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Posted on Thu, Mar 10, 2011 : 7:10 p.m.

Pioneer swimming coach Denny Hill not going anywhere soon

By Bison Collins Messink


Pioneer swimming coach Denny Hill (lower right), the last time he jumped in the pool with a state championship team, in 2009. He doesn't anticipate doing the same this year. file photo

Denny Hill has won 15 state championships in boys swimming in his 42-year coaching career at Pioneer High School. He acknowledges that his 16th title isn’t likely to come in 2011.

“I just don’t think it’s realistic to think we can go after Saline,” he said.

Now that Pioneer is splitting students with Skyline High School, membership on Hill’s boys swimming and diving team has dipped to 33 this season, down from as many as 60 at its peak.

But Hill has been around long enough to take it all in stride.

Hill, 66, is the first to make a self-deprecating joke about his advancing age and retreating memory, yet his year-by-year recall of his coaching career is impressive.

He can tell tales about his first state championship, in 1977, and list off the stars on the team. And he can recall the ebb and flow of his roster numbers throughout the years.

Decreased turnout due to a new high school is nothing new. Hill came to Pioneer in 1968, just as Huron High School was being built. Pioneer and Huron students shared Pioneer’s building—with Pioneer students attending classes in the morning, and Huron students in the afternoon.

It is with those more-than four decades of history in mind that he says, “now, with Skyline, we are feeling that crunch where the numbers are down. But they’ll come back and five years from now people won’t even remember the hardship that we went through when Skyline was built.”

Hill said this period has been hard on his swimmers.

“The problem is that the kids in our program feel that they’re letting us down,” he said. “That’s not the case—they’re working hard and doing their best.”

Hill points out that after Huron and Pioneer split apart, the Huron boys swim team won two state championships (in 1970 and 1973) before Hill’s team won its first.

“Within five or 10 years, Pioneer had its own identity and Huron had its own identity, and people didn’t remember those growing up days,” Hill said.

This past fall, Hill and his wife and co-coach, Liz, retired from the Pioneer’s girls swim team, which won 16 state championships, including nine in a row from 2000-08, during their tenure. The couple’s motivation was vacationing on Lake Michigan, which they haven’t been able to do in years.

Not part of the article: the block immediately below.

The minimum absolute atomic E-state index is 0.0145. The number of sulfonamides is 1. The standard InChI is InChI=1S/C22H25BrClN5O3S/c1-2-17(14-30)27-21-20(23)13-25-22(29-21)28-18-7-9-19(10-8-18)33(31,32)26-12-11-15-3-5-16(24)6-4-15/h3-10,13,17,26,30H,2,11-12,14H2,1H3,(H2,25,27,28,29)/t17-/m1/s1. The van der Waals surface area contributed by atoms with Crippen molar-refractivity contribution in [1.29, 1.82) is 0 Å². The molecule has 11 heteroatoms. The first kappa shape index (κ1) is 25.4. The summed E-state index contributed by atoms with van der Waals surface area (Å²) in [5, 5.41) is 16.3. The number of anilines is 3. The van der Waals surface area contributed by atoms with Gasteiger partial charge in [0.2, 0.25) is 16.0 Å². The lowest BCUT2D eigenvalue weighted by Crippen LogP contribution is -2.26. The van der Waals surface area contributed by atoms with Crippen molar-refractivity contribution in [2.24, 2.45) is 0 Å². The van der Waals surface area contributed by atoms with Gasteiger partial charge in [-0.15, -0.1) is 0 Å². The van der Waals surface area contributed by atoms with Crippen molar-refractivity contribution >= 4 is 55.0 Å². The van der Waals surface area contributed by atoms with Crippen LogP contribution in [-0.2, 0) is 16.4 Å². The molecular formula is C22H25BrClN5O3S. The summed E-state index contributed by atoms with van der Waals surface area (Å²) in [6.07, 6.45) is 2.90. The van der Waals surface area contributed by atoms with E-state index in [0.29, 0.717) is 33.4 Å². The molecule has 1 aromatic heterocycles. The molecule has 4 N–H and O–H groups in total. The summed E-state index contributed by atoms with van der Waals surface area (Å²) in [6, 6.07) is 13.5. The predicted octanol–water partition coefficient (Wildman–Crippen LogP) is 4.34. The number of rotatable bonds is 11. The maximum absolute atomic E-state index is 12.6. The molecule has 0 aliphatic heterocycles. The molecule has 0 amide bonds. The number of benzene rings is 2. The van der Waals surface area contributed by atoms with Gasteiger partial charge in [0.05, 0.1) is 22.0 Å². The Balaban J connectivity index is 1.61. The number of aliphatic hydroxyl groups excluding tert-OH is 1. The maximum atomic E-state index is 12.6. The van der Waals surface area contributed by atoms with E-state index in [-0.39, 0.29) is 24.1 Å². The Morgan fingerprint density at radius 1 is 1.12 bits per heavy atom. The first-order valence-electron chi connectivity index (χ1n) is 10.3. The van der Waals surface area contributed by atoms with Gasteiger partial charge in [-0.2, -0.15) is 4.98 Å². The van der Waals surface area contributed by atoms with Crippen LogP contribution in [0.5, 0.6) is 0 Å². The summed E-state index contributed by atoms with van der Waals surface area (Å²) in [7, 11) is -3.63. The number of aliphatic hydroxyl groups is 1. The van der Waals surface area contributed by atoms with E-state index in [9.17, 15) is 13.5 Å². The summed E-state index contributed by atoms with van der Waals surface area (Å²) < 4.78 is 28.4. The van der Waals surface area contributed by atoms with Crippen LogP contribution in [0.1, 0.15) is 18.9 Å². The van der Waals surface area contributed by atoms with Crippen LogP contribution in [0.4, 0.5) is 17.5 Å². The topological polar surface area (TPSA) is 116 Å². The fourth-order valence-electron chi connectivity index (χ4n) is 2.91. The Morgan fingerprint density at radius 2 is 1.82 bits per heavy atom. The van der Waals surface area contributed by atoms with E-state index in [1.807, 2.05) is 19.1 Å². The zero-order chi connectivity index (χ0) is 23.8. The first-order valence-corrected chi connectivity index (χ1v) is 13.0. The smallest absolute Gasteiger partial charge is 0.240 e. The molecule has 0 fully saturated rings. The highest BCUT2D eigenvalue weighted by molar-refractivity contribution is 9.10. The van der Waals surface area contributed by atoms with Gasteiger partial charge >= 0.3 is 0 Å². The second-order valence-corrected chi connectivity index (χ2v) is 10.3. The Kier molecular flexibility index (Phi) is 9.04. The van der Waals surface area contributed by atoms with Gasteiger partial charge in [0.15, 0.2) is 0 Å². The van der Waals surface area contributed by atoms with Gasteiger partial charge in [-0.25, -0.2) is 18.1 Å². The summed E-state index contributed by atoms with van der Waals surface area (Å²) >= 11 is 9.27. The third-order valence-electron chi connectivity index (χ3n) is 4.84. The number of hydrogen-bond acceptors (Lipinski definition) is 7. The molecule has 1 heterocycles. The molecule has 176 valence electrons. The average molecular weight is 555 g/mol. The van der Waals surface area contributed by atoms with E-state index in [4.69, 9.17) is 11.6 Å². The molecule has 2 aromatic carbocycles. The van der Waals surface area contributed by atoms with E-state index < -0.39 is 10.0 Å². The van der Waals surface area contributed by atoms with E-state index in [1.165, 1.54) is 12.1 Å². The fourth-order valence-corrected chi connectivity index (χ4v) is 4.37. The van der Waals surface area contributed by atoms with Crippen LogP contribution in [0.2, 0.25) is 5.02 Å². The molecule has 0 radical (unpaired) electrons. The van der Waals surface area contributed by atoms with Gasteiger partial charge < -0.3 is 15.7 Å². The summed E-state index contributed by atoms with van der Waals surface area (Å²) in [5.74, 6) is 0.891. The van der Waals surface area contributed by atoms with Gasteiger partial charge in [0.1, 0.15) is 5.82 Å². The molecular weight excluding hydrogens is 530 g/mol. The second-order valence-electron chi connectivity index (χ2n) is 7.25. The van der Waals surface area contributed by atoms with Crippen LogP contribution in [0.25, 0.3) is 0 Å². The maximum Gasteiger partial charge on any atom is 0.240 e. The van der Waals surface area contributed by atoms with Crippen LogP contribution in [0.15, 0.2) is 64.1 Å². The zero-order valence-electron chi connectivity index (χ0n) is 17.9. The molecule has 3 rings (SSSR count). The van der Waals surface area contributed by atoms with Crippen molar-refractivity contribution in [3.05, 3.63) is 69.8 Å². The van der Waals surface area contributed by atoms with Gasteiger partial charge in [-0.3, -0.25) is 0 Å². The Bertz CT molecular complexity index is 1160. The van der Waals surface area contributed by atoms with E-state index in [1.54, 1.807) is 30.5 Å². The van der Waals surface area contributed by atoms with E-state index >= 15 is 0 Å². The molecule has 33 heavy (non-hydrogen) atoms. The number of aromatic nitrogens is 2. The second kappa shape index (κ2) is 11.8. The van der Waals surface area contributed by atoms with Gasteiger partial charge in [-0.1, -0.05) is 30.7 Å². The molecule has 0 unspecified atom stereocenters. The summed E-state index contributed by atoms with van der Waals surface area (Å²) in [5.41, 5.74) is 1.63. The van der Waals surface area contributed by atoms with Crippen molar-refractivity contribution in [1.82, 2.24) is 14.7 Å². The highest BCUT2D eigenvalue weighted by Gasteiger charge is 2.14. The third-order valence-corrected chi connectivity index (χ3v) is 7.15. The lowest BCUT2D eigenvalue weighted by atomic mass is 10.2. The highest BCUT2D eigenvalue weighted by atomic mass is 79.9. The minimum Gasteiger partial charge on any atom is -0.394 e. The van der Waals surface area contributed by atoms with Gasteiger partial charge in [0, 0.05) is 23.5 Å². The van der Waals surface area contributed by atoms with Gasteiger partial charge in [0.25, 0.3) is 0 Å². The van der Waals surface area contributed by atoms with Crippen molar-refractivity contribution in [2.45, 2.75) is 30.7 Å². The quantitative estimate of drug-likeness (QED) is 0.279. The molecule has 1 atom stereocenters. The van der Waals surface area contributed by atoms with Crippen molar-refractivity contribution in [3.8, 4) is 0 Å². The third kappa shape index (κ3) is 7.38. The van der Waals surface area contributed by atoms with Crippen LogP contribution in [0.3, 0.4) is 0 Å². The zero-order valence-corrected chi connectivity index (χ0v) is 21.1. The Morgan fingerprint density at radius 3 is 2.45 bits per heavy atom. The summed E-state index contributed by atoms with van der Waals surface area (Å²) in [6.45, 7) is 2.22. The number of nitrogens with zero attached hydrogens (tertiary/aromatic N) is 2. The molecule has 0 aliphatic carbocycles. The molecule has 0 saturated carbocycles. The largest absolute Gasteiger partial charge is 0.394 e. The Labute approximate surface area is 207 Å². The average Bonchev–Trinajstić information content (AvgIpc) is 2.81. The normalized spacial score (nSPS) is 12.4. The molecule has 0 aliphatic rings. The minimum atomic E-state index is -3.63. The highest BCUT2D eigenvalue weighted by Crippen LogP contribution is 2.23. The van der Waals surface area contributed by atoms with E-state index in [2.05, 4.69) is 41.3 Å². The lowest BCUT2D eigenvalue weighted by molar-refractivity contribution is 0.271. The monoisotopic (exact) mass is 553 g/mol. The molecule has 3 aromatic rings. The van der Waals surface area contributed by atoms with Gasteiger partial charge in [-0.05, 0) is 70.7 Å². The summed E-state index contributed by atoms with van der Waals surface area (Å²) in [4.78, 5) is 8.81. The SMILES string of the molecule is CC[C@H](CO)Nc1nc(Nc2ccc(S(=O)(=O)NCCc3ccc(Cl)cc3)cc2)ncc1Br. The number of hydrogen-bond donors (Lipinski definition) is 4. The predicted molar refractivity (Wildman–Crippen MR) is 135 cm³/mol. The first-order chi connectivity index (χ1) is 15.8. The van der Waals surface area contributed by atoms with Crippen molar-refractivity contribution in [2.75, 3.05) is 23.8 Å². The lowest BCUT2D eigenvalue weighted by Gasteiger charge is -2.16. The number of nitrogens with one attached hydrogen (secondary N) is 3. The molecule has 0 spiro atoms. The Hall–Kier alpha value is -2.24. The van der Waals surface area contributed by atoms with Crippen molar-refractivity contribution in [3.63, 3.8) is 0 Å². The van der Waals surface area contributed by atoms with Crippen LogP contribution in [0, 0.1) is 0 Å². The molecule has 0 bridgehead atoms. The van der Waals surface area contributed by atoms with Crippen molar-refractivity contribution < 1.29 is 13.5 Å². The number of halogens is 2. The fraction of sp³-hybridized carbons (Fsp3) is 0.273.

But, Hill says, as long as he and his wife are in good health, they will continue to coach the boys team.

Hill retired as a chemistry teacher at Pioneer in 2007 and says he doesn’t miss teaching as much as he thought he would.

“I don’t feel as in touch with the kids as I did before, but I can’t say I miss it all that much,” Hill said. “I play a lot of golf. And sometimes I actually play good golf. With all the problems they’re having in education, I don’t miss that at all.”

Hill was known in his teaching career as a master of the play-on-words.

“Did you get the point?” he would ask students while they sharpened their pencils. And if a student ever asked for help during an exam, Hill would always offer the same response: “Tennessee.” (Ten is C, for the play-on-word challenged.)

“It was to make the kids at ease so they could enjoy it,” Hill said. “Chemistry was kind of a scary subject, but there are a lot of things with it that could be a lot of fun.”

Now, if Pioneer students want to hear one of Hill’s groaners, it looks like they’ll have a few more years to find him on the pool deck.

Liz can testify, probably better than anyone, to how his humor translates to the pool.

“His favorite line,” she says, “when they ask if he ever gets in the water, he says, ‘Only if I take a corner too fast.’”